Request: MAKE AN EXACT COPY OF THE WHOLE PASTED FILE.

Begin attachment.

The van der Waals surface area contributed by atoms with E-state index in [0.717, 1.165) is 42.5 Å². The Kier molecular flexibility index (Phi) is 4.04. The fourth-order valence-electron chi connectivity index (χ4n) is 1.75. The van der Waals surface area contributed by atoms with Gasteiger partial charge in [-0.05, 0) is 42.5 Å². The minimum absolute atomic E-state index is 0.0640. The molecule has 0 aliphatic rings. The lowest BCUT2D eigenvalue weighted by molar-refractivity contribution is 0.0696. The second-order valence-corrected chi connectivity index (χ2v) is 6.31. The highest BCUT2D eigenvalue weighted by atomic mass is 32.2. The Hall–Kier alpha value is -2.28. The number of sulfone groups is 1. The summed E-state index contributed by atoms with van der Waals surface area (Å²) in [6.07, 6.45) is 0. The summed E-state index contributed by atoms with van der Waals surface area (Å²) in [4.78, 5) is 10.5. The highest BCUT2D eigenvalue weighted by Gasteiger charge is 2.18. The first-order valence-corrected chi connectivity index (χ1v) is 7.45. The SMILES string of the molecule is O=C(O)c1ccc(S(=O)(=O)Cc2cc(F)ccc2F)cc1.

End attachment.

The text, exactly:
The van der Waals surface area contributed by atoms with E-state index in [0.717, 1.165) is 42.5 Å². The Kier molecular flexibility index (Phi) is 4.04. The fourth-order valence-electron chi connectivity index (χ4n) is 1.75. The van der Waals surface area contributed by atoms with Gasteiger partial charge in [-0.05, 0) is 42.5 Å². The minimum absolute atomic E-state index is 0.0640. The molecule has 0 aliphatic rings. The lowest BCUT2D eigenvalue weighted by molar-refractivity contribution is 0.0696. The second-order valence-corrected chi connectivity index (χ2v) is 6.31. The highest BCUT2D eigenvalue weighted by atomic mass is 32.2. The Hall–Kier alpha value is -2.28. The number of sulfone groups is 1. The summed E-state index contributed by atoms with van der Waals surface area (Å²) in [6.07, 6.45) is 0. The summed E-state index contributed by atoms with van der Waals surface area (Å²) in [4.78, 5) is 10.5. The highest BCUT2D eigenvalue weighted by Gasteiger charge is 2.18. The first-order valence-corrected chi connectivity index (χ1v) is 7.45. The SMILES string of the molecule is O=C(O)c1ccc(S(=O)(=O)Cc2cc(F)ccc2F)cc1.